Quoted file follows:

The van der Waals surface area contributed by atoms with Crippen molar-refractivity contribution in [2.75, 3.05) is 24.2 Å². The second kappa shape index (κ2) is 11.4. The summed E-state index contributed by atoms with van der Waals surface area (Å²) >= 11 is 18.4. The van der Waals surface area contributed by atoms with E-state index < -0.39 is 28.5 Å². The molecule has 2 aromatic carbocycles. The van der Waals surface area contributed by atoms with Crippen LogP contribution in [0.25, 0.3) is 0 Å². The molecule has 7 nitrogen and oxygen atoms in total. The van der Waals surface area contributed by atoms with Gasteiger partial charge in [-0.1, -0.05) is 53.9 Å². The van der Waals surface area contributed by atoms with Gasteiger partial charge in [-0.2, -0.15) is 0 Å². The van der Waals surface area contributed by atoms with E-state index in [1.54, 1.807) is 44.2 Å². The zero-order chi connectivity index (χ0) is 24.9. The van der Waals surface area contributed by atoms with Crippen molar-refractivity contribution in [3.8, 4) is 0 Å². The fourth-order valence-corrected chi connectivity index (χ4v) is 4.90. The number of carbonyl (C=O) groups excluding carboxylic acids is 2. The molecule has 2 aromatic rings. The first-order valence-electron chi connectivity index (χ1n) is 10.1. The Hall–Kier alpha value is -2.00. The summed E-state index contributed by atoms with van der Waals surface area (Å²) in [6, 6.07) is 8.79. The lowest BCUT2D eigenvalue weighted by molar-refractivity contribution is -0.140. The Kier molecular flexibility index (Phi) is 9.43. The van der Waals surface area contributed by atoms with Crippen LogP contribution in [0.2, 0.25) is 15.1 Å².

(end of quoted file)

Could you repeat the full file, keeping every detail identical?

The van der Waals surface area contributed by atoms with Crippen molar-refractivity contribution in [2.75, 3.05) is 24.2 Å². The second kappa shape index (κ2) is 11.4. The summed E-state index contributed by atoms with van der Waals surface area (Å²) >= 11 is 18.4. The van der Waals surface area contributed by atoms with E-state index < -0.39 is 28.5 Å². The molecule has 2 aromatic carbocycles. The van der Waals surface area contributed by atoms with Crippen LogP contribution in [0.25, 0.3) is 0 Å². The molecule has 7 nitrogen and oxygen atoms in total. The van der Waals surface area contributed by atoms with Gasteiger partial charge in [-0.1, -0.05) is 53.9 Å². The van der Waals surface area contributed by atoms with Gasteiger partial charge in [-0.2, -0.15) is 0 Å². The van der Waals surface area contributed by atoms with E-state index in [1.54, 1.807) is 44.2 Å². The zero-order chi connectivity index (χ0) is 24.9. The van der Waals surface area contributed by atoms with Crippen molar-refractivity contribution in [3.8, 4) is 0 Å². The fourth-order valence-corrected chi connectivity index (χ4v) is 4.90. The number of carbonyl (C=O) groups excluding carboxylic acids is 2. The molecule has 2 aromatic rings. The first-order valence-electron chi connectivity index (χ1n) is 10.1. The Hall–Kier alpha value is -2.00. The summed E-state index contributed by atoms with van der Waals surface area (Å²) in [6, 6.07) is 8.79. The lowest BCUT2D eigenvalue weighted by molar-refractivity contribution is -0.140. The Kier molecular flexibility index (Phi) is 9.43. The van der Waals surface area contributed by atoms with Crippen LogP contribution in [0.2, 0.25) is 15.1 Å².